Covid Projects: Billy Hickey: How We Were
I had the great pleasure of meeting Billy Hickey at the ICP Virtual Portfolio Reviews in 2020. During the reviews, he shared a personal project, How We Were, born of events created by the pandemic when he returned home to Massachusetts for an appointment, only to find that he needed to stay put. It’s never easy to return to the familial home once you are officially launched into the world, but eventually he realized that documenting family during this historic time was as important as documenting strangers in other parts of the world. The photographs reveal a family trying to learn how to share space again, this time as adults, with a need to seek solitude and comfort in small things.
Billy Hickey is a documentary and conservation photographer from Massachusetts. His work focuses on stories that take place where humans and nature collide. After graduating from the University of Massachusetts-Amherst with a Bachelor’s of Science in Kinesiology and before arriving in photography, Hickey worked with visually impaired children, volunteered across New Zealand and traversed the U.S. in a camper van documenting the highest nature points in over 25 states. In 2020 he graduated from the Documentary Practice and Visual Journalism Program at the International Center of Photography in New York City. His work has been featured by Fotodemic, Ostkreuzschule für Fotografie (OKS), Berlin and B&H Explora Blog. He is currently based in Massachusetts and is available for assignments. @ahickeysituation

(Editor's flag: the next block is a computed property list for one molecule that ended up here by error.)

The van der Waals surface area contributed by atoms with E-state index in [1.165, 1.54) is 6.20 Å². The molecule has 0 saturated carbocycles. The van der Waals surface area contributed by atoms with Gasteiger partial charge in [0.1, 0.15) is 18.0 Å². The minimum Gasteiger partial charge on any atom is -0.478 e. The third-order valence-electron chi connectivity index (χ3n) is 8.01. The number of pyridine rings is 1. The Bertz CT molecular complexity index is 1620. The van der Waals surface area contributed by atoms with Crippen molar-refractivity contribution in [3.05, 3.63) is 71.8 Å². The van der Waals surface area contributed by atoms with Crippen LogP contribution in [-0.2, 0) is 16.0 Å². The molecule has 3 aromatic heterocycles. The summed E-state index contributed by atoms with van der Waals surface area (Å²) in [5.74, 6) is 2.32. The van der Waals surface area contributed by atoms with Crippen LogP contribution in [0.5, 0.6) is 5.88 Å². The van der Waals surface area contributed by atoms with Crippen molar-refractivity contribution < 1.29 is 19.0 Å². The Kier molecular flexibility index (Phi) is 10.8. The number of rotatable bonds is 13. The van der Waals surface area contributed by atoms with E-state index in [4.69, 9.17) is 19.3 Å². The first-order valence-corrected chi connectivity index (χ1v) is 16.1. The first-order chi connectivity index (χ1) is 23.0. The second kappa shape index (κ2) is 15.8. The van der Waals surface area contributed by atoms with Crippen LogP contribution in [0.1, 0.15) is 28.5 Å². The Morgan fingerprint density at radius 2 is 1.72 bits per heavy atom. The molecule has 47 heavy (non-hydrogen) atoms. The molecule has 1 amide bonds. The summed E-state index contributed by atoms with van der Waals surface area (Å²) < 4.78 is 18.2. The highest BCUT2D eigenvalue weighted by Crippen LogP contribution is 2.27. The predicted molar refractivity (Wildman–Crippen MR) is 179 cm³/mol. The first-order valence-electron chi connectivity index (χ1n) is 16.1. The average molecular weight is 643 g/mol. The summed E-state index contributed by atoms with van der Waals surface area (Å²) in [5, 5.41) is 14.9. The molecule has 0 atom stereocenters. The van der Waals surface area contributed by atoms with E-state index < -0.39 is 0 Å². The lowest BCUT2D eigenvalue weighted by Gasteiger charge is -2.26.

How We Were
I have moved away from home many times, but I always seem to return. I stay for a spell, saving up money for my next journey, whether it was flying to New Zealand and living out of a station wagon with one of my best friends or embarking on a journey to hike the high point in each state in the contiguous U.S. This time I was chasing a new dream, fully committing to something after drifting around for most of my adult life. I was moving to New York to go to school for photography; things were going well, I met cool people from every corner of the earth, I was navigating through an intimidating new place, and I was reveling in the uplifting feeling of learning about something you truly enjoy. Then March happened. A trip home for an appointment became a permanent stay. I was ripped away from my new life in New York, a plant plucked before it blossomed. My New York roommates were replaced with the familiar habits of my parents and sister.
Around early April I started photographing our experience. Shortly after my sister, an oncology nurse, tested positive for the virus. We were quarantined together for the next few months, a family reunited in increasingly surreal circumstances in a house that has never felt so small. A tale of love and uncertainty, “How We Were” is a documentation of the strange quirks and mundane repetition of our lives together during a global pandemic as normal life seemed to crumble apart.
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